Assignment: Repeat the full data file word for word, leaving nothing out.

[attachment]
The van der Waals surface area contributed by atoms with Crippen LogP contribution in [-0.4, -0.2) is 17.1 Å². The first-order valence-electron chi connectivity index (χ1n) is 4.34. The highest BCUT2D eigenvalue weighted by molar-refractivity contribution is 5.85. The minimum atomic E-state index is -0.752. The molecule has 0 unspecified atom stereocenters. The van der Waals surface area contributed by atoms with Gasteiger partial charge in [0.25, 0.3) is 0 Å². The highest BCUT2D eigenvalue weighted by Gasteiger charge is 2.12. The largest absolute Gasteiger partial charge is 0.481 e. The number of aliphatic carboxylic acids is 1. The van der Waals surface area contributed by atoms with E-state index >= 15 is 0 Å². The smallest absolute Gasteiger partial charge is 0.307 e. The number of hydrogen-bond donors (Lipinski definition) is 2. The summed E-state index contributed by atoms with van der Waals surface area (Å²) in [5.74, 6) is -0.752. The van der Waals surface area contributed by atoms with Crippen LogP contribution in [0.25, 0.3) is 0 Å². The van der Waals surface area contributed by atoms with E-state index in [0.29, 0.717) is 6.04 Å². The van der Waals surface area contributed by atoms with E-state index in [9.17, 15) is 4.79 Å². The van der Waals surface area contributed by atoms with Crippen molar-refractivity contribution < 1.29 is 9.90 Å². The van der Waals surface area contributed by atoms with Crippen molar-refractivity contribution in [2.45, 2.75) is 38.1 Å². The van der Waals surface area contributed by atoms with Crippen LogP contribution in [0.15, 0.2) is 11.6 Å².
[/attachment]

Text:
The van der Waals surface area contributed by atoms with Crippen LogP contribution in [-0.4, -0.2) is 17.1 Å². The first-order valence-electron chi connectivity index (χ1n) is 4.34. The highest BCUT2D eigenvalue weighted by molar-refractivity contribution is 5.85. The minimum atomic E-state index is -0.752. The molecule has 0 unspecified atom stereocenters. The van der Waals surface area contributed by atoms with Gasteiger partial charge in [0.25, 0.3) is 0 Å². The highest BCUT2D eigenvalue weighted by Gasteiger charge is 2.12. The largest absolute Gasteiger partial charge is 0.481 e. The number of aliphatic carboxylic acids is 1. The van der Waals surface area contributed by atoms with E-state index >= 15 is 0 Å². The smallest absolute Gasteiger partial charge is 0.307 e. The number of hydrogen-bond donors (Lipinski definition) is 2. The summed E-state index contributed by atoms with van der Waals surface area (Å²) in [5.74, 6) is -0.752. The van der Waals surface area contributed by atoms with Crippen LogP contribution in [0.25, 0.3) is 0 Å². The van der Waals surface area contributed by atoms with E-state index in [0.29, 0.717) is 6.04 Å². The van der Waals surface area contributed by atoms with E-state index in [9.17, 15) is 4.79 Å². The van der Waals surface area contributed by atoms with Crippen molar-refractivity contribution < 1.29 is 9.90 Å². The van der Waals surface area contributed by atoms with Crippen molar-refractivity contribution in [2.45, 2.75) is 38.1 Å². The van der Waals surface area contributed by atoms with Crippen LogP contribution in [0.15, 0.2) is 11.6 Å².